A Healthy Hive Smells Good

This is the sequel to yesterday’s Poop Parade of Death series of photos. I didn’t need to open the hive today to see if anything was wrong with the bees, but after a short online exchange with a local beekeeper, I began to think about how the SMELL of the bees or the inside of the hive might be an indication of the colony’s health. For instance, if the smell of poop is emanating from a hive entrance, well, that’s probably not a good sign. Apparently it can mean dysentery. So as well as checking on the bees after what looked like en masse cleansing flights, I wanted to take a whiff of the bees and see if they stunk. You can watch the video for my reaction to the smell, but I don’t think they stunk. In fact, the bees looked really good to me. I was 100% pleased with what I saw. I may dump a pollen patty over the top bars soon, but I think this colony is doing great. Most of my colonies seem to be doing okay this winter.

Here We Go Again

Generally I don’t think it’s a good idea to return dying bees back to the hive. The bees in this video probably came outside to poop. Took a rest on the warm concrete block. Enjoyed the warmth so much that they lost track of time and got stuck out in the cold. Too cold to fly back inside the hive. But honey bees, when they’re sick, often leave the confines of their hive so they don’t share their germs with all the other bees inside the crowded hive. They maintain their social distance. They create a circuit breaker to cut off the transmission of disease by leaving the hive. Picking up those sick bees and returning them to the hive can effectively re-transmit any disease they might have.

Farm Hives

Can someone tell that dog to shut up?

Yesterday I visited two beehives that I have on a farm, before snow and rain came in to make that kind of thing not much fun. Here’s an 18-minute video of that visit, but I tacked on a 5-minute condensed version for the Readers’ Digest crowd.

Here’s an index of the big events in this video, though there’s a lot more than what’s listed here.
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A Demonstration of Dry Sugar Winter Feeding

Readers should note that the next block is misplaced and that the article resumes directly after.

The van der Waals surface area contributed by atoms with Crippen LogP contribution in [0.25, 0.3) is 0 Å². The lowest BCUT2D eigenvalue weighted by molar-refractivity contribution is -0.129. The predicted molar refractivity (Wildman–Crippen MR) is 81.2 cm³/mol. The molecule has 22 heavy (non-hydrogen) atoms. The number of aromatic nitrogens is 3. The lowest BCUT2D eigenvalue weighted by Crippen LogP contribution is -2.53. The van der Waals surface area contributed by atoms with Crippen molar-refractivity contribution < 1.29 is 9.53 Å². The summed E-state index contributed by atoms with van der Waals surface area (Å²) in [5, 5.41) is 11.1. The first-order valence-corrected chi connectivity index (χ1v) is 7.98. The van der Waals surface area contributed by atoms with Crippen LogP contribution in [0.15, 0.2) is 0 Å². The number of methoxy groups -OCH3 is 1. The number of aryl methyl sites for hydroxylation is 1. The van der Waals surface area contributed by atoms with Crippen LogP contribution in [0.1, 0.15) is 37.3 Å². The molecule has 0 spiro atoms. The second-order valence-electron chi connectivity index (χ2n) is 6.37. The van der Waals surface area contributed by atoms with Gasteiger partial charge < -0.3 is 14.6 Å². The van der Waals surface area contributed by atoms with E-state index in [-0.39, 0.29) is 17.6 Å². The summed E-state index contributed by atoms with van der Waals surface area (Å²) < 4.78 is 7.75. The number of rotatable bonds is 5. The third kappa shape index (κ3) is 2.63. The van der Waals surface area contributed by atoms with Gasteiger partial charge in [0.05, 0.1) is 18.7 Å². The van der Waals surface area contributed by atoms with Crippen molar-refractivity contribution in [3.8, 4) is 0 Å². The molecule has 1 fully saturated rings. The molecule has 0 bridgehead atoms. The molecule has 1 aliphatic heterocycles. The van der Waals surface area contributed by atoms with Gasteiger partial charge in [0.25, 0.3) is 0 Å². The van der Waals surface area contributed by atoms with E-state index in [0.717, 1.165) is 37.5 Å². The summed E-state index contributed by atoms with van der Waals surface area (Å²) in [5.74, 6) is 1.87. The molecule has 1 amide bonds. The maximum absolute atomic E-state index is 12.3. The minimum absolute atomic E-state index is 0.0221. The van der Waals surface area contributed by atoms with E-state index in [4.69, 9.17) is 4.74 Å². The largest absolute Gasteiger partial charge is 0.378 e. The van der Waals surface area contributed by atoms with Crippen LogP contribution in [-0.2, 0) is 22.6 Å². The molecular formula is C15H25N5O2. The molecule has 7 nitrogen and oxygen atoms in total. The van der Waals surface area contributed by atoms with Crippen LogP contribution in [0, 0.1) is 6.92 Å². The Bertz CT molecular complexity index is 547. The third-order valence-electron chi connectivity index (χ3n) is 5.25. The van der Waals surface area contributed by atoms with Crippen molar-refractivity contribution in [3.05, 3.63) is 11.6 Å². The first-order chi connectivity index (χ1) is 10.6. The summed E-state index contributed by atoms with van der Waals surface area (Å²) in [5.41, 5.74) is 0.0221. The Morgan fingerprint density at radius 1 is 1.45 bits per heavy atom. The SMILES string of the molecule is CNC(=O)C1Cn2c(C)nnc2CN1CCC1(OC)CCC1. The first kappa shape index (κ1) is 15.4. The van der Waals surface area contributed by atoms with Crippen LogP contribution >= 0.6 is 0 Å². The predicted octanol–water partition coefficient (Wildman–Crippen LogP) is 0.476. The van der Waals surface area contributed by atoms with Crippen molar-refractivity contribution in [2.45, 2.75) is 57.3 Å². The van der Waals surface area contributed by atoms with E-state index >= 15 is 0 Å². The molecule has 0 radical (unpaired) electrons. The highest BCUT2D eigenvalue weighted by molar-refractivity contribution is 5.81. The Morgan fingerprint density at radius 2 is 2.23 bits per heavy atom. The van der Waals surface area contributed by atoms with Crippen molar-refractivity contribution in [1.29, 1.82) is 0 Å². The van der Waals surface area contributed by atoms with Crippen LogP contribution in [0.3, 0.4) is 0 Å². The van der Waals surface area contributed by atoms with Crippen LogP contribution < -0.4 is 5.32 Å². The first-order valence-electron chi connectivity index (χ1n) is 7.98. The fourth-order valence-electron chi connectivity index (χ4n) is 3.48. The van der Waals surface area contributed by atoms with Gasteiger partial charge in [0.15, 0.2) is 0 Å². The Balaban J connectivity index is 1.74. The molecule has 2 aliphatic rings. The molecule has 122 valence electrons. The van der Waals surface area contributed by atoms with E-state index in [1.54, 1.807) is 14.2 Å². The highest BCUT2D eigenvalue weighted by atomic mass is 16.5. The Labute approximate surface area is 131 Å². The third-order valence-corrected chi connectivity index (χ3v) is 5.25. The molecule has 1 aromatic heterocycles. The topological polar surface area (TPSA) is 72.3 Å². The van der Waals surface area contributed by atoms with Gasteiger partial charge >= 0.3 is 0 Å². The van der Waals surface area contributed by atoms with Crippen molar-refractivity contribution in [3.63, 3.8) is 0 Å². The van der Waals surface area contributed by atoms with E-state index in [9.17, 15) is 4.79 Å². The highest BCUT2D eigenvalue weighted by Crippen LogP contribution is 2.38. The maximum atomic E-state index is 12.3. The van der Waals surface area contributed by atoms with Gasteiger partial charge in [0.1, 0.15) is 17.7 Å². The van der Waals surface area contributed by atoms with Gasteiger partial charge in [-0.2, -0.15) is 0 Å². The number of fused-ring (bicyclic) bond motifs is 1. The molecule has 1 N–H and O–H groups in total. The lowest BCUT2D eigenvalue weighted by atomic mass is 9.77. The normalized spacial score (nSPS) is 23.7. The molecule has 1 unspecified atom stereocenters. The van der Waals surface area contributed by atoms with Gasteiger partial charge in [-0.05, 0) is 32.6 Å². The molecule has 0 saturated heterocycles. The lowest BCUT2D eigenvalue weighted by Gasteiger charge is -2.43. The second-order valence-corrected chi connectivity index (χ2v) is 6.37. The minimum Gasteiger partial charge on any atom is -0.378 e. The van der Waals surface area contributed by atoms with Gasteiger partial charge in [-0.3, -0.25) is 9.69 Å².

When I need to feed my bees in a hurry and I don’t have time to make sugar cakes or anything like that, I dump dry sugar in the hive and call it done. I don’t love this method as much as did when I first tried it years ago. Back then, I liked it because it was easy to do, but adding more sugar once the bees have eaten through the first hit can get a little messy. Slipping in sugar bricks, while taking some effort upfront, is so much faster and easier, there’s no contest for me anymore. But in a pinch, I’ll do the ole dry sugar method, and it goes a little something like this:

Insulation With a Hole In It

Another experiment. And when I say experiment, it means I’m trying something that I hope makes my beekeeping simpler and easier and cheaper. In this video I’ve got a piece of hard insulation over the inner cover, with a hole cut in the insulation above the inner cover hole, and a ventilation rim covering the whole thing.

Hard insulation over the inner cover with a mesh-covered hole in the middle. Genius or stupid? We’ll find out.

The idea behind it is to: 1) Prevent condensation from forming under the inner cover. That’s what insulation does, right? 2) Keep the bees a little warmer. Again, that’s what insulation does, right? 3) Allow for moisture to escape through the inner cover whole and out the ventilation rim. Thus the bees get the best of both worlds, both warm and dry.

It seemed like a good idea in my head, but I’m not sure how it coincides with the laws of thermodynamics.

D.E. Hive Demo

The pandemic has knocked my sleeping patterns out of whack. I’ve had to rely on coffee to keep me going at times, and every time I do it I seem to make one of these rambling beekeeping videos — or several of them. But I’m getting tired of listening to my caffeinated voice. I’m not sure how much longer I’ll keep it up. At any rate, here’s a hodgepodge of little bits that I deleted from other videos because the videos were already long enough, or I just forgot about them. Either way, this is the last video I post until my next blast of caffeine.


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First Opening of Winter Hives

It can be a little unnerving opening a beehive in the middle of the winter. But I suppose it depends on what you mean by winter. I was able to open my hives today — the first time I’ve opened them this winter — because there wasn’t a breath of wind and it was cold but not freezing. A common cold damp day that makes your bones ache in a bad way. And when I say opened, I mean I hadn’t removed the inner cover from a hive and exposed the bees to the cold winter air yet.

Opening a hive on a fairly mild winter day (5°C / 41°F) and adding a rim to make space for sugar bricks.


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